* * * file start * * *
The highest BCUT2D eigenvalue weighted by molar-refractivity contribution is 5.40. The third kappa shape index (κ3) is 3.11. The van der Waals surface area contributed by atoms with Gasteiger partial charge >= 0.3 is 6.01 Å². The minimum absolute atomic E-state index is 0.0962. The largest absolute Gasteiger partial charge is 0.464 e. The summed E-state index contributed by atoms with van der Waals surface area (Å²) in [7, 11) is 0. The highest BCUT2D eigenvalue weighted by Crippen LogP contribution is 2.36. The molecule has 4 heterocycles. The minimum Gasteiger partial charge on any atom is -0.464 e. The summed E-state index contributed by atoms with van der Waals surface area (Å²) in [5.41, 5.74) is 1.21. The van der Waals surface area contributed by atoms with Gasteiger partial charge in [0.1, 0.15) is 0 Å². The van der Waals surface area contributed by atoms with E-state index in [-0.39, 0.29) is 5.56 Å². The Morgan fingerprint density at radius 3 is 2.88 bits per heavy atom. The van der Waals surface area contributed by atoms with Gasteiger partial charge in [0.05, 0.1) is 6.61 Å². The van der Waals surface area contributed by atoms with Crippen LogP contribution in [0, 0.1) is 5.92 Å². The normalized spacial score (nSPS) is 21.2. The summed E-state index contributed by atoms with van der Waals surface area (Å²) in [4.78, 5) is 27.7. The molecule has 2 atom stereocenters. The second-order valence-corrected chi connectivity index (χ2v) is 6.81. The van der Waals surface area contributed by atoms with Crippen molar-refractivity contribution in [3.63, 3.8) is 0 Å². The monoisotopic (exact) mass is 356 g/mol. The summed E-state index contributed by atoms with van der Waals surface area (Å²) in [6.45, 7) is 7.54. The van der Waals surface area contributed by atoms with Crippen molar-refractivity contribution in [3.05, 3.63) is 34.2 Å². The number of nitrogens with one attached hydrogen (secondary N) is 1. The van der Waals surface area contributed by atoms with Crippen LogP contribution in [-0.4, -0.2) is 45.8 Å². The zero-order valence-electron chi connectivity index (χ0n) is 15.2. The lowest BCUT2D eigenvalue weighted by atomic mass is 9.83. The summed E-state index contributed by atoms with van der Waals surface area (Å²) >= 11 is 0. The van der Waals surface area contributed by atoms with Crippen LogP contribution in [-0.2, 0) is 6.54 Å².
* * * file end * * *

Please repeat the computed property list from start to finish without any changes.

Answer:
The highest BCUT2D eigenvalue weighted by molar-refractivity contribution is 5.40. The third kappa shape index (κ3) is 3.11. The van der Waals surface area contributed by atoms with Gasteiger partial charge >= 0.3 is 6.01 Å². The minimum absolute atomic E-state index is 0.0962. The largest absolute Gasteiger partial charge is 0.464 e. The summed E-state index contributed by atoms with van der Waals surface area (Å²) in [7, 11) is 0. The highest BCUT2D eigenvalue weighted by Crippen LogP contribution is 2.36. The molecule has 4 heterocycles. The minimum Gasteiger partial charge on any atom is -0.464 e. The summed E-state index contributed by atoms with van der Waals surface area (Å²) in [5.41, 5.74) is 1.21. The van der Waals surface area contributed by atoms with Gasteiger partial charge in [0.1, 0.15) is 0 Å². The van der Waals surface area contributed by atoms with E-state index in [-0.39, 0.29) is 5.56 Å². The Morgan fingerprint density at radius 3 is 2.88 bits per heavy atom. The van der Waals surface area contributed by atoms with Gasteiger partial charge in [0.05, 0.1) is 6.61 Å². The van der Waals surface area contributed by atoms with Crippen LogP contribution in [0, 0.1) is 5.92 Å². The normalized spacial score (nSPS) is 21.2. The summed E-state index contributed by atoms with van der Waals surface area (Å²) in [4.78, 5) is 27.7. The molecule has 2 atom stereocenters. The second-order valence-corrected chi connectivity index (χ2v) is 6.81. The van der Waals surface area contributed by atoms with Crippen molar-refractivity contribution in [3.63, 3.8) is 0 Å². The monoisotopic (exact) mass is 356 g/mol. The summed E-state index contributed by atoms with van der Waals surface area (Å²) in [6.45, 7) is 7.54. The van der Waals surface area contributed by atoms with Crippen molar-refractivity contribution in [3.05, 3.63) is 34.2 Å². The number of nitrogens with one attached hydrogen (secondary N) is 1. The van der Waals surface area contributed by atoms with Crippen LogP contribution in [-0.4, -0.2) is 45.8 Å². The zero-order valence-electron chi connectivity index (χ0n) is 15.2. The lowest BCUT2D eigenvalue weighted by atomic mass is 9.83. The summed E-state index contributed by atoms with van der Waals surface area (Å²) >= 11 is 0. The van der Waals surface area contributed by atoms with Crippen LogP contribution in [-0.2, 0) is 6.54 Å².